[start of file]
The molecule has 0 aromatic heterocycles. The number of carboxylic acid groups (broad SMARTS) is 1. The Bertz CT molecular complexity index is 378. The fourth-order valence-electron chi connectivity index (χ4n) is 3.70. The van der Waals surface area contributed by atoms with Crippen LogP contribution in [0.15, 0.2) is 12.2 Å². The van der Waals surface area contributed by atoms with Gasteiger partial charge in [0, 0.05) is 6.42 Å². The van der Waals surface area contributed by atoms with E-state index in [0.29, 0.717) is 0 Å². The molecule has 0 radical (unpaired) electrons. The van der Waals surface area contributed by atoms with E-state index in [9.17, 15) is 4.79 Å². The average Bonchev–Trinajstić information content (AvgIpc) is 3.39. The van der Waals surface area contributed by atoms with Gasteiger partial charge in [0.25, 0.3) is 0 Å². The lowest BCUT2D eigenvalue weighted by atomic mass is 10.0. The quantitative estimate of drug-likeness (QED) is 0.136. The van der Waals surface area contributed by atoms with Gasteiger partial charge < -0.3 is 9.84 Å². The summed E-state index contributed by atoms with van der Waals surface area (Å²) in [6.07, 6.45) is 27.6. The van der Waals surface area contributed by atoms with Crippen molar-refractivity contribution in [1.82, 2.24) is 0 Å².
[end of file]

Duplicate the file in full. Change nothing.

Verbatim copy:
The molecule has 0 aromatic heterocycles. The number of carboxylic acid groups (broad SMARTS) is 1. The Bertz CT molecular complexity index is 378. The fourth-order valence-electron chi connectivity index (χ4n) is 3.70. The van der Waals surface area contributed by atoms with Crippen LogP contribution in [0.15, 0.2) is 12.2 Å². The van der Waals surface area contributed by atoms with Gasteiger partial charge in [0, 0.05) is 6.42 Å². The van der Waals surface area contributed by atoms with E-state index in [0.29, 0.717) is 0 Å². The molecule has 0 radical (unpaired) electrons. The van der Waals surface area contributed by atoms with E-state index in [9.17, 15) is 4.79 Å². The average Bonchev–Trinajstić information content (AvgIpc) is 3.39. The van der Waals surface area contributed by atoms with Gasteiger partial charge in [0.25, 0.3) is 0 Å². The lowest BCUT2D eigenvalue weighted by atomic mass is 10.0. The quantitative estimate of drug-likeness (QED) is 0.136. The van der Waals surface area contributed by atoms with Gasteiger partial charge < -0.3 is 9.84 Å². The summed E-state index contributed by atoms with van der Waals surface area (Å²) in [6.07, 6.45) is 27.6. The van der Waals surface area contributed by atoms with Crippen molar-refractivity contribution in [1.82, 2.24) is 0 Å².